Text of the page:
Videoconference: What Research Ops Professionals Have Learned from COVID-19

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    Marjorie Stainback is a Research Operations Manager for Fidelity Investments, a prominent brokerage firm. Working in operations, Marjorie is passionate about vendor management, compliance, and the staff onboarding experience. Her enthusiasm stems from a decade of experience as an educator, which she draws upon while creating smoother and more streamlined solutions.

    Molly Fargotstein has been working at Mailchimp for a tad over two years. In that time, she’s served as the UX Research Coordinator, continually finding ways to optimize recruitment efforts, streamline procedures, and maximize the evangelization of UX Research’s insights and impact throughout the company. Now, as Mailchimp’s Associate Research Operations Manager, she’s honed her current ResOps focus into three pillars: Recruitment, Knowledge Management, and UX Research Marketing and Communications. Of course, she has a life outside of Mailchimp, where she bakes, writes essays, makes cocktails, and plays with her (2-year-old) puppy, Clementine.

    Maddy Vasquez joined the Research Ops community in 2018 as a UX Coordinator at Deliveroo. Not only was she brand new to Research Ops, but she was also new to UX. Within the first couple of days, she fell in love with her job and realised she had found her calling. Nothing brings joy to her heart like creating and streamlining processes, testing out tools, creating efficiencies and seeing researchers smile when they have so many resources at their fingertips. Outside of work, she enjoys eating her way around the world, petting all the dogs she can and trying out new things, such as learning how to code. 

    Stephanie Marsh has been interested in Research Operations since her days as Lead and then Head of User Research and Analysis at Government Digital Service figuring how to do ReOps as a user researcher community without a dedicated team. In November 2019 she fully joined the research operations community as UX Research Operations Manager at the science publisher Springer Nature. Stephanie has worked in the field of user research since 2003, and loves being able to tactically and strategically support others doing high quality, effective research as smoothly as possible a ReOps Manager.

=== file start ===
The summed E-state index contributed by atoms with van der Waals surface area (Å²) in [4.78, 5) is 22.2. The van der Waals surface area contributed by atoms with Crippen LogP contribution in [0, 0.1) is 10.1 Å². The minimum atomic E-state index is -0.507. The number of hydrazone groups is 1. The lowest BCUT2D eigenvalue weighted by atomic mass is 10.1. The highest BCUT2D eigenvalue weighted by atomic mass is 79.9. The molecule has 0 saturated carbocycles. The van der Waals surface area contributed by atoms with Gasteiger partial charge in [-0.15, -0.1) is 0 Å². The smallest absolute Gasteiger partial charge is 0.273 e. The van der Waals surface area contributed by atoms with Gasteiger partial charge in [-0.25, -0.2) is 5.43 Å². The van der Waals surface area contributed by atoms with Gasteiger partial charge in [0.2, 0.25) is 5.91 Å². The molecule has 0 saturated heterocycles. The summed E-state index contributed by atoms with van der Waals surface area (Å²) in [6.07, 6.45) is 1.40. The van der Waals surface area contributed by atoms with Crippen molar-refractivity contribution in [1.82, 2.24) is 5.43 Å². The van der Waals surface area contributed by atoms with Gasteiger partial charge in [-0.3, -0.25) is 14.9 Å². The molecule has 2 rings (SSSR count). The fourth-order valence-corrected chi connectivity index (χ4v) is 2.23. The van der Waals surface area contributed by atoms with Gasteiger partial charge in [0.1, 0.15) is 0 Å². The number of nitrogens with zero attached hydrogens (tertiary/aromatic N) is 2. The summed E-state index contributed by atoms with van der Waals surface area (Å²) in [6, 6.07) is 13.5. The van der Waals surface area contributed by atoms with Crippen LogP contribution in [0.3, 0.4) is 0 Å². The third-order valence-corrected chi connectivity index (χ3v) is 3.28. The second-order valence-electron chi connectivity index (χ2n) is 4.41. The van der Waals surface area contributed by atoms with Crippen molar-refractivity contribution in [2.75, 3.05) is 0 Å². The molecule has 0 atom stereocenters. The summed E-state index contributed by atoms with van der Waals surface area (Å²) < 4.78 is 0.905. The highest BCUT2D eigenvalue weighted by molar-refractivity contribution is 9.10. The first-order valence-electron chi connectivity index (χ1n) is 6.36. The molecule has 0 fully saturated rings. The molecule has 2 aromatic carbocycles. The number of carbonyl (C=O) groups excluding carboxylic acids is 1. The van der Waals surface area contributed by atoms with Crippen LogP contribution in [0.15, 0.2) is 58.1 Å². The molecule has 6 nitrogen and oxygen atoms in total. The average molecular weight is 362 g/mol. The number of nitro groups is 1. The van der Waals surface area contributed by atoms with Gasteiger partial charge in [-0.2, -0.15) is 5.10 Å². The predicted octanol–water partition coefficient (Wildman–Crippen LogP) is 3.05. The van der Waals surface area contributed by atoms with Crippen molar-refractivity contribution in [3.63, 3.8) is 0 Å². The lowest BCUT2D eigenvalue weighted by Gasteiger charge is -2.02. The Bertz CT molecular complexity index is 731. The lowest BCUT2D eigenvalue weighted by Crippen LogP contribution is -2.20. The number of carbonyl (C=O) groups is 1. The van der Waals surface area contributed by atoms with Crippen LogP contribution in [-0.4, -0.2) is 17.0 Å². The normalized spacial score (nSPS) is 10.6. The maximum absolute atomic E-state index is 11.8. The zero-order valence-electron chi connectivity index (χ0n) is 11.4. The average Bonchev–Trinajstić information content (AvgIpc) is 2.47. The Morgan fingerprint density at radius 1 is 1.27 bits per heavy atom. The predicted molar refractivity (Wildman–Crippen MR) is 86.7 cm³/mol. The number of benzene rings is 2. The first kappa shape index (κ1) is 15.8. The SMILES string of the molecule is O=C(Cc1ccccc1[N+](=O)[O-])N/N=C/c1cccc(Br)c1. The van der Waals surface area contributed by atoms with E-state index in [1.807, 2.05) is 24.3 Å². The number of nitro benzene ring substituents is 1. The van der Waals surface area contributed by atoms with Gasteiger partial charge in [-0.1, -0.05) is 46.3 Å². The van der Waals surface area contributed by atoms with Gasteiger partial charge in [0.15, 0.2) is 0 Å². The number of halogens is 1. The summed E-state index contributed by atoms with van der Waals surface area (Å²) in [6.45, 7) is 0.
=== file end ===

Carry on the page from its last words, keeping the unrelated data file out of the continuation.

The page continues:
What we’ll cover 

    Marjorie Stainback

    I’m planning to talk about how COVID-19 shifted how we conduct research as well as our onboarding experience. We were used to using our in-house lab to speak to in-person participants and while we had the capabilities to go fully remote, we hadn’t built a process around it prior to the pandemic. Once we had that settled, we started hiring which led to an update of our onboarding process.

    Molly Fargotstein-Sanders

    Taking a step back at the start of the COVID-19 outbreak, research leadership came together and decided to halt recruitment until we understood the landscape a bit better. Ops took that time to rethink the way we structure our recruitment communications (language, compensation, flexibility) & we worked with researchers to be more flexible with cancellations, no shows, and unwillingness to participate due to the climate (how to navigate deadlines and roadmap expectations). Because of the types of users and customers we have, we took this opportunity to really listen to them & meet them where they are. It really allowed for Ops to take a step back and understand that we can function as the “bleeding heart” of research when the opportunity arises.

    Maddy Vasquez 

    Talking about the Ops team being proactive and keeping safety as a top priority for both our participants and researchers when COVID-19 was just beginning to enter the UK. We began by acknowledging COVID-19 and changing our tone to our recruitment emails and offering consumers the option of doing phone calls instead of coming to a lab. We also reached out to our restaurant and rider operations team to find out what type of support we were offering to our partners and created a FAQ sheet for our researchers. This FAQ sheet allowed researchers to have an idea of how the company was planning on dealing with COVID-19 in case a rider or restaurant had questions. Not only did this make researchers feel less stressed about the possibility of providing misinformation, but also provided participants with some kind of reassurance as we were all on the same page. 

    Stephanie Marsh 

    The quickest decision to be made and supported by the whole organization was not to invite or to do research with scientists and health care professionals that we knew would be working directly on COVID-19. Which meant supporting the pivoting of research to understand new needs both temporary and potentially permanent to our users – Scientists and students. The Research Operations team then worked on recruitment messaging to reassure potential participants that we can be flexible. We have supported and enabled researchers to share lessons learned more widely, such as avoiding afternoon sessions in India because of heavy internet traffic and poor connections. The pandemic prompted us to do emergency planning and identify critical tasks – if all ReOps people weren’t available what would still need to happen, what to do if all research tools were broken etc. We’ve included metrics to track participants’ cancellation to quantify impact if any, to understand if perception and reality are the same or different. Longer term we are enabling the wider team to proactively shape the new normal of remote and office working. 

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